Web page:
No Magic Bullet: The Difficulties of Reforming Big Tech

No Magic Bullet: The Difficulties of Reforming Big Tech

New legislation in Europe carves out a bold new path in tech policy, but it creates the impression this path is cost-free. It is not.

 

In tech policy, everything comes with a cost. If you remove more content, you’ll get accused of censorship. If you reverse course and allow more posts to stay up, you’ll get criticized for turning a blind eye to harmful speech. If you tighten privacy controls to try to protect against data misuse, you’re accused of creating barriers that stand in the way of fair competition. If you loosen them, you increase the risk of data misuse or a security breach.

Developing a sensible policy agenda for reforming the tech sector isn’t about finding a cost-free magic bullet; rather, it’s about identifying reform proposals with benefits that outweigh costs and then getting comfortable with those costs. A pragmatic approach to any tech policy proposal requires being realistic and transparent about its downsides.

 

New legislation in Europe carves out a bold new path in tech policy, but it creates the impression this path is cost-free. It’s not.

In recent weeks, Europe has agreed to landmark deals that will shape power and speech in the tech sector: the Digital Markets Act (DMA) and the Digital Services Act (DSA). The DMA addresses competitive dynamics, imposing a wide array of restrictions on U.S. Big Tech firms. The DSA is focused on expression; it will require platforms to remove illegal content and publish transparency reports while also creating additional responsibilities for large platforms.

These new regulations will dramatically shift how tech products look and feel. Because messaging platforms are obligated to interoperate with other messaging services, Apple and WhatsApp may no longer be able to offer the same level of encryption for messages. Because companies are prevented from offering preferential treatment to their own products, Google may not be able to offer its search results box, which provides a business’s address, phone number, and website at the top of the results page. New content moderation requirements will likely make it harder for smaller tech companies to compete with larger platforms, requiring them to hire more lawyers to handle regulatory compliance rather than engineers to build products.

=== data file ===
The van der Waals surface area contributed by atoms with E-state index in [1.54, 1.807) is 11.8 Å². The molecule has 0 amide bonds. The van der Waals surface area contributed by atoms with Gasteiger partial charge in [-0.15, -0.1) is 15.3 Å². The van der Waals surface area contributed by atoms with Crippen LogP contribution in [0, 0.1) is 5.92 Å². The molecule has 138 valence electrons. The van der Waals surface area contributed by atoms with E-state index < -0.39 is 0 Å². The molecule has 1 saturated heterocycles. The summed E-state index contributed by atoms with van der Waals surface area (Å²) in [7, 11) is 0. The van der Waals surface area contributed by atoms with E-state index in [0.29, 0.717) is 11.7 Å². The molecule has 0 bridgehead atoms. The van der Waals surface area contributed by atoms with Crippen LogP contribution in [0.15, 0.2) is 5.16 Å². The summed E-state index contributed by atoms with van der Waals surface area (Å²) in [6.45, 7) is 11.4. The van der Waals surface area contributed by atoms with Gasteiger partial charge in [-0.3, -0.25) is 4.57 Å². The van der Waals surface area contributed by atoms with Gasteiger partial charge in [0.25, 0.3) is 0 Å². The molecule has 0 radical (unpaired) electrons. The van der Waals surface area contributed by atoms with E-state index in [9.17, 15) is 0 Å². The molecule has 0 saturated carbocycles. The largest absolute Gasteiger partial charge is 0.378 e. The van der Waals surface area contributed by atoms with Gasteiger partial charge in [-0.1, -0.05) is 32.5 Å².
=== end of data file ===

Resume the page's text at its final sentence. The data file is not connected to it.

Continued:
These tradeoffs are real, but the text creates the misleading impression that it’s possible to have it all. For example, the provision requiring messaging services to interoperate—meaning that you could send a message from a service like WhatsApp to a different one, like iMessage—states that companies should offer this interoperability without reducing their privacy protections. A company “should ensure that interoperability does not undermine a high level of security and data protection.”

Maybe a brilliant engineer at a company like WhatsApp or Apple will be able to figure out a way to do that, but it’s unlikely. Several years ago, when I was leading public policy at WhatsApp, Europe was calling for messaging products like WhatsApp to interoperate with SMS services offered by European telcos like Vodafone and Orange. I asked several WhatsApp engineers if this type of interoperability was possible without weakening the end-to-end encryption that was a default, defining security feature of our product. The answer I received from every engineer I talked to was “no.” According to recent statements by the head of WhatsApp, the answer seems to be the same today.

Of course, weakening encryption might be a cost that Europeans should be willing to bear. Encryption creates its own set of challenges, frustrating law enforcement and making it easier for harmful content to escape detection. A sober assessment of costs and benefits might still tilt in favor of requiring messaging services to interoperate, since the benefits of interoperability might outweigh the costs to privacy.